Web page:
BERNSTEIN: Debt mitigation needs to attack sources of problem


Column: Mind You

With approximately 20 million students enrolling in American universities yearly, few U.S. families live without the shadow of tuition costs looming overhead.

As an undergraduate student at Rutgers University, I should know. I spent the last four years of high school listening to friends gripe about the sledgehammer of debt poised above their heads as they apply to and enter U.S. universities. Sometimes their complaints are shallow, but all too often their joking demeanor veils deep-seated financial dread. 

The only more anxious group of people in middle-class suburbia seems to be their parents. And why should they not be anxious? Student loan debt affects the daily lives of Americans on a scale that few other contemporary issues can match. 

Today, our country wallows in $1.4 trillion of student debt, and that number grows by the second.

The student loan crisis has created an untenable situation for the next generation of working Americans, and only a multifaceted solution can hope to remedy its disastrous effects.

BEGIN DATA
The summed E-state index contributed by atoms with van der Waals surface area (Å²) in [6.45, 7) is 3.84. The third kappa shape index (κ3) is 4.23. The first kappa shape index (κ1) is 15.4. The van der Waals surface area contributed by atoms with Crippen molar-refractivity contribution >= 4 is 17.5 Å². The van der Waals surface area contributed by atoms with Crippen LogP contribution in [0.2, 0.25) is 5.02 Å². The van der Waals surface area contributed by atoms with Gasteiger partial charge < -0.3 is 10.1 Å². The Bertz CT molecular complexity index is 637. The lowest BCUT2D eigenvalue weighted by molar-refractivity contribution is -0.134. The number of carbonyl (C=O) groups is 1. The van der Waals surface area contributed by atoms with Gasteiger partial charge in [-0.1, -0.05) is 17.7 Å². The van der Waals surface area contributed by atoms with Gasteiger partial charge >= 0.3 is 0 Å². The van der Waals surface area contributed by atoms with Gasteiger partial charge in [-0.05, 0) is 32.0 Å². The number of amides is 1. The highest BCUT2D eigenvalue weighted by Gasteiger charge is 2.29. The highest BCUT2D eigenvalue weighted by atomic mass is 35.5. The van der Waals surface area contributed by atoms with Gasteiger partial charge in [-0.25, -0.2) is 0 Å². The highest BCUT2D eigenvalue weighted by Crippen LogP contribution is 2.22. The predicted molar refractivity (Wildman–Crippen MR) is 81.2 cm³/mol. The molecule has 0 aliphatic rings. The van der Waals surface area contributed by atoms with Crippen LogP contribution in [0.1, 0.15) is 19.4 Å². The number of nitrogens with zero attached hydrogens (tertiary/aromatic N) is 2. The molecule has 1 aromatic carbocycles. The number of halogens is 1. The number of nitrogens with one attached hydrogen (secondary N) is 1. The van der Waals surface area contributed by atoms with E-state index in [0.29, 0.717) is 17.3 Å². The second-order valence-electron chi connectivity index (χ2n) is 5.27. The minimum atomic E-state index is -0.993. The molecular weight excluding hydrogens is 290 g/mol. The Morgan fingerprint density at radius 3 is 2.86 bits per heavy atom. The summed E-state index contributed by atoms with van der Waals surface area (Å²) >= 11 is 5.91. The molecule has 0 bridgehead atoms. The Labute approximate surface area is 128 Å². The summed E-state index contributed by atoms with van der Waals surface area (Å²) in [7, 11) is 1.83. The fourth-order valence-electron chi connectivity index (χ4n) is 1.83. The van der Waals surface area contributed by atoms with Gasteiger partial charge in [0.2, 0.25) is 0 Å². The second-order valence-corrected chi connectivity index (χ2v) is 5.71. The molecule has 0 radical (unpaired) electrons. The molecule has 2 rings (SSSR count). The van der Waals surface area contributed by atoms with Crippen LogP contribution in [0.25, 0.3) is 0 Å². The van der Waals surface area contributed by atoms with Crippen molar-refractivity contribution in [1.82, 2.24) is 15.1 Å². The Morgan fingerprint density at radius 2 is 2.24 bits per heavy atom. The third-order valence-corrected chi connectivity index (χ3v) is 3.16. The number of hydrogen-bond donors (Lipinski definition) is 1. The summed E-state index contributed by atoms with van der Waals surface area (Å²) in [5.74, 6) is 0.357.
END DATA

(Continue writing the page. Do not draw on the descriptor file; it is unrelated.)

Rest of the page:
The ballooning costs of college education in America is itself puzzling, disturbing and difficult to account for. Many have attributed the sharp cost increases — 344% for public universities and 241% for private universities since 1980 — to a growing demand for public education. This cannot fully account for the change in costs. 

Although the number of students who enroll in universities every year has drastically grown, the percentage of Americans who enroll in public and private universities yearly has barely increased since 1980 — roughly 1%. From 2000 to 2017, likewise, the percentage of 18 to 24-year-olds enrolled in a university increased by 5%: A significant increase, but not sizeable enough to explain the cost increases of universities.

There is, of course, a second explanation. College prices have silently skyrocketed in recent years because college-bound Americans have bought into a fantasy about higher education, one that values undergraduate prestige over financial prudence and academic quality,  therefore enabling “prestigious” schools to drive up costs beyond the scope of reason.